You can read about Today Weather's launch here, but it's my favorite way to get the weather myself, and it's by far my most successful side project to date. It had a great launch, with links from some major tech publications, and despite having to add support for Centigrade ASAP after launch, there are tons of people using the site everyday to check their own weather, and that's just amazing.
The final PHP project of the year was App Bottle Rocket, a site that I thought needed to exist, but apparently no one else did. I launched the site and closed it down within a month of launch. There was no traction, and I decided it wasn't worth paying even Digital Ocean's reasonable $5 per month to keep it active. It still runs at a special URL on Quick BIN Lookup for those who want to use it, but it's proof to me that just because you can make something doesn't mean anyone has to care about it.
I've been working with web design for some time and was already very familiar with much of this world. BirchTree has been running on custom themes for 2 years now, and I like it that way. I like knowing that my site looks good (my opinion, but I really think it looks sharp) and that no one has a site that looks just like it. I didn't throw $100 at the problem and download a theme, the whole thing is my creation.
This year was all about refinement of what I knew in this field. I went deep into
flexbox, an awesome new-ish layout format that is really wonderful. All of my products released this year use it to some extent.
It's also been about cleaning up my code. BirchTree runs on about 600 lines of CSS, down from the approximately 1,400 it used a year ago. Even Today Weather, which is a more complicated layout that is totally responsive is a cool 401 lines total. Are there thousands of lines of PHP in there as well? Yes, but let's not dwell on that just now.
Accocrding to my tracking, I wrote code at least a little on 40% of the days on 2016. Not bad, but I'm looking to do more next year.
This is just the fun stuff, but I wanted to know how many movies I watched, and what my general TV habits are. I get the feeling sometimes that I'm spending my media intake time on fluff that isn't worth as much as it should. I could be watching classic movies, but it's so much easier to watch silly TV shows on Netflix. I didn't go into 2016 with any specific goals, but recording my own trends for media consumption helped me understand how much of the good stuff I was consuming, and how much was just trash.
Software: Reporter (iOS)
I did not see as many movies in 2016 as I would have liked. In a perfect world I would watch 1-2 movies a week, or 50-100 a year. In reality I came up far short of that, as I simply didn't make the time for them. Some of this time was due to watching TV shows instead, but it was mostly because I chose to do something else. I played video games sometimes, but more often than not I decided to spend my time developing my sites, exercising, or simply writing. Here's a comprehensive list of all movies I've seen in 2016:
- The Witch
- Batman v Superman: Dawn of Justice
- Captain America: Civil War
- Green Room
- The Nice Guys
- Finding Dory
- The Girl on the Train
- Fantastic Beasts and Where to Find Them
- The Lobster
- Amanda Knox
- The Choice (Frontline)
- Edge of Tomorrow
- Other People
- It Follows
My movie of the year is currently Swiss Army Man. The director has said he hopes the first fart makes you laugh and the last fart makes you cry. That's an absurd statement, but it's not actually that far off. Swiss Army Man is a wonderful film.
Software: Reporter (iOS)
Like with movies, I tracked how many new games I played in 2016, and this is the complete list:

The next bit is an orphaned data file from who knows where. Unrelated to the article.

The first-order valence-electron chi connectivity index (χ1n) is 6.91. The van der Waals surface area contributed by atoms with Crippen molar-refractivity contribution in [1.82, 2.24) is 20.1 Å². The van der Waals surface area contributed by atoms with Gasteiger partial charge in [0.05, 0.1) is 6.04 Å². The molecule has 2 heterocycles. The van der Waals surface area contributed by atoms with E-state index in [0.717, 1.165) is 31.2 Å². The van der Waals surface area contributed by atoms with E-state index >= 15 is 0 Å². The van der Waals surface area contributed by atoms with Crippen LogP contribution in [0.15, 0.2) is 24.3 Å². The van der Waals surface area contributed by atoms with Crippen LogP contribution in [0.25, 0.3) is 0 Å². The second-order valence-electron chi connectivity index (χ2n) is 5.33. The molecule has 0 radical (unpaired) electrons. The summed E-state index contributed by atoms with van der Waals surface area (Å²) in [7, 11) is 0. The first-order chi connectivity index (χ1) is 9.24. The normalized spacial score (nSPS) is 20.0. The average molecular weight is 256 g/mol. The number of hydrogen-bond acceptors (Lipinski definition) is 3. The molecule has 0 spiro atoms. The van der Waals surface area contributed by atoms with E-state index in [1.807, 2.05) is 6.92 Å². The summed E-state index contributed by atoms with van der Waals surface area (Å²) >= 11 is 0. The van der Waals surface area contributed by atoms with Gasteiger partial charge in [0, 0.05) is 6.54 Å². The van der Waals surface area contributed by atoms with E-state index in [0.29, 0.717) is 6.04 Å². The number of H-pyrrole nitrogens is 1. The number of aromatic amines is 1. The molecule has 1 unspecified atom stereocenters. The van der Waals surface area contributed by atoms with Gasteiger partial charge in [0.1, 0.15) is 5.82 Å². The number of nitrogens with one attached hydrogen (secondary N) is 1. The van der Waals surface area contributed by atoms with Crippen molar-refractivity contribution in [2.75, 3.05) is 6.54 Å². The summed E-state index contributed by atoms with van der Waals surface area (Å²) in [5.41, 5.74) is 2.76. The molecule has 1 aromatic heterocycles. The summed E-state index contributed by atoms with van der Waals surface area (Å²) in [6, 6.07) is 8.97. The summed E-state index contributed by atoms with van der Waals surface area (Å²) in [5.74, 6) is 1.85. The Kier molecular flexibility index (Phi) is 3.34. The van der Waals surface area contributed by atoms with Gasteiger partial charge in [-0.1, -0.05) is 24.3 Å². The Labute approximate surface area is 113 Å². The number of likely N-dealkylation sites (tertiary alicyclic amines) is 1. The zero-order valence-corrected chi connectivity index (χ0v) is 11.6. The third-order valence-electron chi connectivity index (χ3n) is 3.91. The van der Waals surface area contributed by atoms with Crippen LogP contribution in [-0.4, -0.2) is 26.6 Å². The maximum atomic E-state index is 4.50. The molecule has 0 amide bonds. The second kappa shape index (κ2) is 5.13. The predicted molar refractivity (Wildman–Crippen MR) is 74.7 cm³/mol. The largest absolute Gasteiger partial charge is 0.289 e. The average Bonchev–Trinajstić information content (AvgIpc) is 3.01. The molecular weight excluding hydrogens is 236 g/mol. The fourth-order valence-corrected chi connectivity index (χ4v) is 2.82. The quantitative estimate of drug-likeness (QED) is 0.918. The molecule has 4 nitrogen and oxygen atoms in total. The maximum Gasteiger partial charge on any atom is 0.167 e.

- The Witness
- Stardew Valley
- Ratchet & Clank
- Axiom Verge (Vita)
- Uncharted 4: A Thief's End
- Rise of the Tomb Raider (PS4)
- Titanfall 2
- Dishonored 2
- Batman: The Telltale Series
- Final Fantasy XV
- Super Mario Run
- Mini Metro
- Pokémon Go
- Really Bad Chess
As for recommendations, Uncharted 4 is my game of the year, with Firewatch, The Witness, and Doom coming in right behind. It was a pretty good year for games, but I'm hoping 2017 is even stronger.
Software: Reporter (iOS)
I didn't track what TV shows I watched as religiously as my movies or games, instead focusing entirely on quantity. I simply answered yes or no to the question "did I watch over 2 hours of TV today?"
As of a couple years ago, the average American watched 5 hours of TV per night. That seems insane, but it's amazing how fast the time adds up. I think I watched 5 hours a few times, but I watched 2+ hours most days. By my numbers, I watched at least 2 hours of TV 65% of the time. It works out to very close to 2/3 of the time, which sounds like a lot to me, but I guess it's not that bad when compared to the national average.
Despite being better then most Americans, I want to get this number down in 2017. I like TV, so I don't want to cut it out entirely, but dropping it down below 50% would be great.
Ultimately what's important is not what these numbers say, but what I'm going to do now that I know them. Without being too full of myself, I think I'm doing pretty well overall. I improved my health this year, lowering my weight, increasing muscle mass, and increasing the number of workouts I did over last year. My professional life (outside of my day job) is progressing at a good clip as well, with engagement at an all time high and still rising. Finally,I play enough games, watch less TV than most people, and would like to watch more movies next year.
What this tells me is that I can let a lot of this tracking go in 2017, or at least ease off on how detailed I track everything. Maybe I'll take stock every couple weeks instead of every single day. Maybe I don't need to track my coffee intake since there's basically nothing to gleam from that information.
I think 2017 will be more focused on tracking personal finances and professional development, both day job and side hustle. Don't expect such an in-depth dive next year though, since I don't think I'll be as keen to share my actual finances with the world!
Have a wonderful new year, and I hope you set some goals for the new year and stick to them.